To Drive Or Not To Drive

Obstacles to driving in Ireland aren't confined to the "wrong" side of the road. Photo: Carola Kammerinke

We’re not talking about club selection here, but a decision that will fundamentally affect your Ireland golf experience.

Most red-blooded Americans tend to assume that they’re capable of driving virtually anywhere in the world. And given the choice between getting themselves around and depending on someone else to do it, the former is the default choice.

You can drive in Ireland – and it can be part of the fun — as long as you understand what’s entailed. Of course, the most obvious difference between motoring here and in the States is sticking to the left rather than to the right. But while the “inter-county” divided highways are as good as any you’re used to (and generally much less congested), you’ll inevitably find yourself on narrow secondary and tertiary roads. They typically have no shoulders and are often lined with hedgerows, stone walls, or both. There’s essentially no margin for error.

It’s also true that the authorities in Ireland have rightly become extremely stringent in enforcement of DUI laws, with no exceptions for foreigners.

(This led to a couple of antic incidents during our visit, which apparently coincided with festivities for members at the clubs we played. Arriving for an early round at Carne Golf Links, for example, we were surprised to see a half-full parking lot. Would the course be packed? Not to worry, the woman in the pro shop explained, the captain had hosted his annual dinner the night before, and the cars in the lot belonged to revelers who’d taken taxis or other safe means of transportation home. The course was wide open.)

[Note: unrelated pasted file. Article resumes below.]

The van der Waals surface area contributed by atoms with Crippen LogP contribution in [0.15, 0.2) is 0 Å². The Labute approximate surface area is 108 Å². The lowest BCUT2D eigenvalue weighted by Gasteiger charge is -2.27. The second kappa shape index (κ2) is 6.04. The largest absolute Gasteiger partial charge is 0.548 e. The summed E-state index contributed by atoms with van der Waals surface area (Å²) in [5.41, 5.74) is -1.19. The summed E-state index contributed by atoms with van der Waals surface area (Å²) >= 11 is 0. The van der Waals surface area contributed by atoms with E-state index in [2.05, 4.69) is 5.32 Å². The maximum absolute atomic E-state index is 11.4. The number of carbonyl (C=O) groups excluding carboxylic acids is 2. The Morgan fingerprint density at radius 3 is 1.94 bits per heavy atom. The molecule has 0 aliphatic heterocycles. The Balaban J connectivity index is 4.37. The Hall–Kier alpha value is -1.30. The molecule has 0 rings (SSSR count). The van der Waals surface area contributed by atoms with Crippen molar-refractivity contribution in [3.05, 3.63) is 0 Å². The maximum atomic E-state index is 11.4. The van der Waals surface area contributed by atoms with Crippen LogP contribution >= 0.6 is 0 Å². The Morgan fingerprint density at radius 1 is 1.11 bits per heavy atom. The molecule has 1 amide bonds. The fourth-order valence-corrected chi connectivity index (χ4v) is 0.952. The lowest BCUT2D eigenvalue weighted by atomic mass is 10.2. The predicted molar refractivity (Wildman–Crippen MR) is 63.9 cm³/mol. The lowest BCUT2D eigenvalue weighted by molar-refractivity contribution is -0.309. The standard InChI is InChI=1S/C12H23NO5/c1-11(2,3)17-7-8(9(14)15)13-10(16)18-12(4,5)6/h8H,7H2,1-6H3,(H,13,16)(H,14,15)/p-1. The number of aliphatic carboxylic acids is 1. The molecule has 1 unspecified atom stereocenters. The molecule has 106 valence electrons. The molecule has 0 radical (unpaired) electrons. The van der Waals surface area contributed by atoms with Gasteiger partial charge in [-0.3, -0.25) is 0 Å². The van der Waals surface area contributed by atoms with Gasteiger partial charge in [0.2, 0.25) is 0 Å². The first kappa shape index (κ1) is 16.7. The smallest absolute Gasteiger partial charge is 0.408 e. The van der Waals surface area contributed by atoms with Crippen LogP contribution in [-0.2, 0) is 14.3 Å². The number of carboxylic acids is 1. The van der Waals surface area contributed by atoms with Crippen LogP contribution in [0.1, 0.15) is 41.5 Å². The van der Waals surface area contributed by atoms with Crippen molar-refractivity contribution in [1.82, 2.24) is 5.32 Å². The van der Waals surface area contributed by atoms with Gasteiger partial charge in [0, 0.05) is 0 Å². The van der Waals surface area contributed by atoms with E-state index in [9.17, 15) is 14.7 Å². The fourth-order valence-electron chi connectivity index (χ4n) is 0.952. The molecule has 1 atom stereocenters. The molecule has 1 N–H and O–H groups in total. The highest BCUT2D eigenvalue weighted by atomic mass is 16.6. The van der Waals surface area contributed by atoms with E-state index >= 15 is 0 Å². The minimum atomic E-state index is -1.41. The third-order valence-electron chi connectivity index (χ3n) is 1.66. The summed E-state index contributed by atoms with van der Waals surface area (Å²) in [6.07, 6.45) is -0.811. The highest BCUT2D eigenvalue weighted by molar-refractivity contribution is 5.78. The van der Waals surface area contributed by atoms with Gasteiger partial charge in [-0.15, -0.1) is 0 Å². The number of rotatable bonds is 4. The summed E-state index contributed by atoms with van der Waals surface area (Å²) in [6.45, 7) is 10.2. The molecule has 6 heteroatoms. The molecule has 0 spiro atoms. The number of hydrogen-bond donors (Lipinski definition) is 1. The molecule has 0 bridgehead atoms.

Getting to golf courses in Ireland generally requires navigating narrow roads lined with rock walls, trees, hedges, and so forth.

There’s also the matter of cost. Rentals in Ireland are expensive relative to North America, especially for automatic transmissions. So is gas, which is dispensed by the liter, the gallon equivalent being roughly half again what we pay stateside.

It all depends on your conception of what your Irish golf vacation ought to be about.

“As with all aspects of trip planning, the choice revolves around participant expectations,” notes Gordon Dalgleish, president of PerryGolf, golf tour operators who arrange both guided excursions and self-driving itineraries. “Some travelers simply have no interest in driving themselves and enjoy the services of our Concierge Drivers who manage their experience from airport arrival to airport departure, including caddies, dinner reservations, and so forth.”

“On the other hand many travelers enjoy the freedom that self-drive affords them, and it’s possible to build the requisite amount of structure into the itinerary. For instance, our self-drive programs come with explicit route directions and 24-hour assistance, so even when you are traveling on your own, you are never far from support.”

It can be a tough choice. Even the Golf Road Warriors divide down the middle on the question: Hal and yours truly don’t mind taking the wheel, while Jeff and Peter prefer sitting in the safety of the back seat and cracking wise.

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